Deadpool. The new Wolverine. Rob Liefeld’s creation came to life in the “X-Men Origins: Wolverine” film and now gets his own treatment. Why? All the same things we like about Wolverine we like in Deadpool. Plus Deadpool has guns, swords, knives and breaks the Fourth Wall a lot. Deadpool enjoys the same sort of fans as Wolverine. Should be a winner. Or, could be the next Hudson Hawk. I’m not sayin’, I’m just sayin’.
Doctor Strange. Not on the docket, but one I think should be made. Magic, Manhattan and all sorts of weird counter culture. Lots of opportunity for great CG and if you cast Burt Reynolds as the Doc, *BAM*, the Hooper and Cannonball Run sequels are back on the board! One danger, as Jerry Seinfeld said in one famous epsiode of Seinfeld, “I don’t want to become one of those guys with all the lotions and robes and incense, like Hugh Hefner.” Doc Strange is one of those guys.
Punisher. Sure, there have already been two stinker films done. However, now that Hollywood studios are starting to understand superhero culture, the same studios can better understand Punisher. But who cares? Punisher is about brutality and bullets. A great film for the MMA crowd, Punisher will get remade again. And again.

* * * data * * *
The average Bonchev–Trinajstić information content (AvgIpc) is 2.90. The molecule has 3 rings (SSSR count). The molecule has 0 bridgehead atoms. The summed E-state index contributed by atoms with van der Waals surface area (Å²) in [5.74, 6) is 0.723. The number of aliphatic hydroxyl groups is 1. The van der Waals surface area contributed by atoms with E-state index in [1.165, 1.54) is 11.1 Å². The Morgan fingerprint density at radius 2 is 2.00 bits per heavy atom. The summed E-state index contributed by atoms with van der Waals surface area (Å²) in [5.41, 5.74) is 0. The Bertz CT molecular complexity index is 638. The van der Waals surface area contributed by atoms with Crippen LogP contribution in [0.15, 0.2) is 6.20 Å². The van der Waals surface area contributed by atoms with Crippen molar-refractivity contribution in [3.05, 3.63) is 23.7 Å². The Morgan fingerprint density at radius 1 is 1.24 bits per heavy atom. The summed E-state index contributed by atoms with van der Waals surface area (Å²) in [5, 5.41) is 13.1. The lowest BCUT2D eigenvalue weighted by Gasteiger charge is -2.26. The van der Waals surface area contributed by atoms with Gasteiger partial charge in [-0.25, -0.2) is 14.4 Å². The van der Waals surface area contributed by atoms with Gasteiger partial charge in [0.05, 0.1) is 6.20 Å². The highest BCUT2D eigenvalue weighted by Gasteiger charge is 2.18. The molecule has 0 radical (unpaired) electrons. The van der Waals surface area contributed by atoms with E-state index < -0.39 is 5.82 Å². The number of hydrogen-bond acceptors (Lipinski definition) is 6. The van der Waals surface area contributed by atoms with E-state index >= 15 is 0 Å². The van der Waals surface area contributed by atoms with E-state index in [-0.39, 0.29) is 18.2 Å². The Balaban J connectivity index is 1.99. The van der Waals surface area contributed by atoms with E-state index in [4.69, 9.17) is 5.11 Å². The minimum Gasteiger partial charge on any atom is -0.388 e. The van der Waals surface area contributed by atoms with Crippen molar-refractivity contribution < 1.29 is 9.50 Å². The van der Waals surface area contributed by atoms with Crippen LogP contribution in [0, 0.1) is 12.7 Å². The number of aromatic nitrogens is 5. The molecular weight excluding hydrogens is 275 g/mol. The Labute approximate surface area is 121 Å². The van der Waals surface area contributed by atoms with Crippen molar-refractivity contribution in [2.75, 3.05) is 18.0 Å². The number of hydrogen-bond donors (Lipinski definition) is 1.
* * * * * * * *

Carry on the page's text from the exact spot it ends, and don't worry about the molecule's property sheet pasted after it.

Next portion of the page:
Five Marvel characters that should have their own films
Gambit. It’s just a matter of when. Gambit’s another underground favorite who can appeal to a broad audience. Tie in Texas Hold ‘Em Poker to his throwing card thing plus the Bayou bad boy. A Hurricane Katrina tie in wouldn’t hurt. Some music by Mystikal when he gets out of the joint … let the good times roll!
Vision. All right. I stand alone in lobbying for a Vision film. Great back story. Green with red face. Maybe better made as a well-funded independent film. He could be the next Wall-e with the right crew. Or the next Futureworld.
Silver Surfer. Such a no brainer.
Daredevil. I said in Part I that Matt Murdoch’s big-screen debut suffered because of too much leather. Producers tried to squeeze every bit of cool out of those Frank Miller-era Daredevil issues, including the “But me I’m magic” line. However, the film looked and felt too much like a Michael Ninn adult venture. Treat Daredevil like the “Bourne” film series and this line takes off full speed. And, no, I did NOT mention the Elektra film that followed. It must not be mentioned. Ever.
Cable. A badass military character with mysterious origins and fantastic abilities? Instant box office. Comic writers have loved having Cable to write about and the recent Messiah War epic served to only bolster his standing in fans’ minds. It’s an easy sell to producers, what with Cable’s penchant for guns and his leadership role with the New Mutants (which means you can create the High School Musical version of X-Men, should Marvel wanna).
Teams of note:
Defenders. Lots of quirky weird characters including Doc Strange and Gargoyle. Could be given a Watchmen like realism with a quirky Juno like fun.
Alpha Flight. Guardian! Northstar! Sasquatch! Puck! Aurora! CANADA! Mix in a Captain Canuck appearance and this thing sells out in Manitoba, Saskatchewan and most of Nova Scotia, baby!